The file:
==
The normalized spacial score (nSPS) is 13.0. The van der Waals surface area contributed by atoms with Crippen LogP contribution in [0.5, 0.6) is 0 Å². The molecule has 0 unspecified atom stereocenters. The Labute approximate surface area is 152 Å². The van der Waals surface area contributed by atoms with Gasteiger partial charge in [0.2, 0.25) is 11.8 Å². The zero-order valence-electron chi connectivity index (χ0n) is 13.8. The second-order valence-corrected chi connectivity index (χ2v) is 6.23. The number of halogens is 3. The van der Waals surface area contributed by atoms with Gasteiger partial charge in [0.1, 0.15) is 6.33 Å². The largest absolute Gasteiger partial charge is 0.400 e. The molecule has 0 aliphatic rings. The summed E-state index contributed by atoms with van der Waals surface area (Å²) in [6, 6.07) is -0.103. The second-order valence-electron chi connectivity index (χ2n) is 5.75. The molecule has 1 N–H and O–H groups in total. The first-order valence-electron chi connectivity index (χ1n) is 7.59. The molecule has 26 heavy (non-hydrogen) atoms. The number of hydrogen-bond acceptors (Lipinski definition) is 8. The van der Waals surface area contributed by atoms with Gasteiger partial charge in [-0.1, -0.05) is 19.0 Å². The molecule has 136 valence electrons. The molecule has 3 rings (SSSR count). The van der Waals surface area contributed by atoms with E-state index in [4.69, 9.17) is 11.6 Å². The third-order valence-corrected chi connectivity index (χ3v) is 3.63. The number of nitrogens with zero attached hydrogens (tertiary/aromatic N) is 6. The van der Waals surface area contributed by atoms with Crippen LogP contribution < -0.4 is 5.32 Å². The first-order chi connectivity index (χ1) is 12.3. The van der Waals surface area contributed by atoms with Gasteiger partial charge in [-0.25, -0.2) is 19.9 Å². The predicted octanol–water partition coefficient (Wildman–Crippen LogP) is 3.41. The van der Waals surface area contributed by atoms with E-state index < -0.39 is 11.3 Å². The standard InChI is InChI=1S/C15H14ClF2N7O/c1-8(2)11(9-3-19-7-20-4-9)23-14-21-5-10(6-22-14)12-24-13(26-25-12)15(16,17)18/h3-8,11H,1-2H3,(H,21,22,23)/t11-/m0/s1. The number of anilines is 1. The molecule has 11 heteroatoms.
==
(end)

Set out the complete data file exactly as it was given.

The normalized spacial score (nSPS) is 13.0. The van der Waals surface area contributed by atoms with Crippen LogP contribution in [0.5, 0.6) is 0 Å². The molecule has 0 unspecified atom stereocenters. The Labute approximate surface area is 152 Å². The van der Waals surface area contributed by atoms with Gasteiger partial charge in [0.2, 0.25) is 11.8 Å². The zero-order valence-electron chi connectivity index (χ0n) is 13.8. The second-order valence-corrected chi connectivity index (χ2v) is 6.23. The number of halogens is 3. The van der Waals surface area contributed by atoms with Gasteiger partial charge in [0.1, 0.15) is 6.33 Å². The largest absolute Gasteiger partial charge is 0.400 e. The molecule has 0 aliphatic rings. The summed E-state index contributed by atoms with van der Waals surface area (Å²) in [6, 6.07) is -0.103. The second-order valence-electron chi connectivity index (χ2n) is 5.75. The molecule has 1 N–H and O–H groups in total. The first-order valence-electron chi connectivity index (χ1n) is 7.59. The molecule has 26 heavy (non-hydrogen) atoms. The number of hydrogen-bond acceptors (Lipinski definition) is 8. The van der Waals surface area contributed by atoms with Gasteiger partial charge in [-0.1, -0.05) is 19.0 Å². The molecule has 136 valence electrons. The molecule has 3 rings (SSSR count). The van der Waals surface area contributed by atoms with E-state index in [4.69, 9.17) is 11.6 Å². The third-order valence-corrected chi connectivity index (χ3v) is 3.63. The number of nitrogens with zero attached hydrogens (tertiary/aromatic N) is 6. The van der Waals surface area contributed by atoms with Crippen LogP contribution < -0.4 is 5.32 Å². The first-order chi connectivity index (χ1) is 12.3. The van der Waals surface area contributed by atoms with Gasteiger partial charge in [-0.25, -0.2) is 19.9 Å². The predicted octanol–water partition coefficient (Wildman–Crippen LogP) is 3.41. The van der Waals surface area contributed by atoms with E-state index < -0.39 is 11.3 Å². The standard InChI is InChI=1S/C15H14ClF2N7O/c1-8(2)11(9-3-19-7-20-4-9)23-14-21-5-10(6-22-14)12-24-13(26-25-12)15(16,17)18/h3-8,11H,1-2H3,(H,21,22,23)/t11-/m0/s1. The number of anilines is 1. The molecule has 11 heteroatoms.